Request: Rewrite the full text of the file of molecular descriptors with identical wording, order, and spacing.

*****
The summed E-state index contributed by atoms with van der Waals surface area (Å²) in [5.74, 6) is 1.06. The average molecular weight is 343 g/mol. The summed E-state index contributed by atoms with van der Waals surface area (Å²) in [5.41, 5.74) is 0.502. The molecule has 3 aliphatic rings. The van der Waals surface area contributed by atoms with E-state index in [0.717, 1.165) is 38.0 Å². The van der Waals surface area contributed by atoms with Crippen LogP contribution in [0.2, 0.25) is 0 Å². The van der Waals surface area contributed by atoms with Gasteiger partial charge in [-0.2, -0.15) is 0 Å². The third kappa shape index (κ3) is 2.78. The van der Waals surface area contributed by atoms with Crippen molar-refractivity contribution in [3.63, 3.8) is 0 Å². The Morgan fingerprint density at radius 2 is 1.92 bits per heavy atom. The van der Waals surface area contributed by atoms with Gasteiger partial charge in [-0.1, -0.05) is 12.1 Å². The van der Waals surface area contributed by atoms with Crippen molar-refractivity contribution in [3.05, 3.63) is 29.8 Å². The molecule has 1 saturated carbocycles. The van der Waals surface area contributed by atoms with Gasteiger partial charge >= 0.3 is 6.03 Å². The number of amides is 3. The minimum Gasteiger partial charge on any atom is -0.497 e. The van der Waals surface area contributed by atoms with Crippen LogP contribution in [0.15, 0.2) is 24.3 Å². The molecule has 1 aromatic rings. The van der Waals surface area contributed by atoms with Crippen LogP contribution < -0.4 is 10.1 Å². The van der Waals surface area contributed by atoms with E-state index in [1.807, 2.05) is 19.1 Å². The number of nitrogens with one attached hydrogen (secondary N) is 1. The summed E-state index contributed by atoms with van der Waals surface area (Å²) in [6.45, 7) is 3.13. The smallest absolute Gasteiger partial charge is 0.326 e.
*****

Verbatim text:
The summed E-state index contributed by atoms with van der Waals surface area (Å²) in [5.74, 6) is 1.06. The average molecular weight is 343 g/mol. The summed E-state index contributed by atoms with van der Waals surface area (Å²) in [5.41, 5.74) is 0.502. The molecule has 3 aliphatic rings. The van der Waals surface area contributed by atoms with E-state index in [0.717, 1.165) is 38.0 Å². The van der Waals surface area contributed by atoms with Crippen LogP contribution in [0.2, 0.25) is 0 Å². The van der Waals surface area contributed by atoms with Gasteiger partial charge in [-0.2, -0.15) is 0 Å². The third kappa shape index (κ3) is 2.78. The van der Waals surface area contributed by atoms with Crippen molar-refractivity contribution in [3.63, 3.8) is 0 Å². The Morgan fingerprint density at radius 2 is 1.92 bits per heavy atom. The van der Waals surface area contributed by atoms with Gasteiger partial charge in [-0.1, -0.05) is 12.1 Å². The van der Waals surface area contributed by atoms with Crippen molar-refractivity contribution in [3.05, 3.63) is 29.8 Å². The molecule has 1 saturated carbocycles. The van der Waals surface area contributed by atoms with Gasteiger partial charge >= 0.3 is 6.03 Å². The number of amides is 3. The minimum Gasteiger partial charge on any atom is -0.497 e. The van der Waals surface area contributed by atoms with Crippen LogP contribution in [0.15, 0.2) is 24.3 Å². The molecule has 1 aromatic rings. The van der Waals surface area contributed by atoms with Crippen LogP contribution < -0.4 is 10.1 Å². The van der Waals surface area contributed by atoms with E-state index in [1.807, 2.05) is 19.1 Å². The number of nitrogens with one attached hydrogen (secondary N) is 1. The summed E-state index contributed by atoms with van der Waals surface area (Å²) in [6.45, 7) is 3.13. The smallest absolute Gasteiger partial charge is 0.326 e.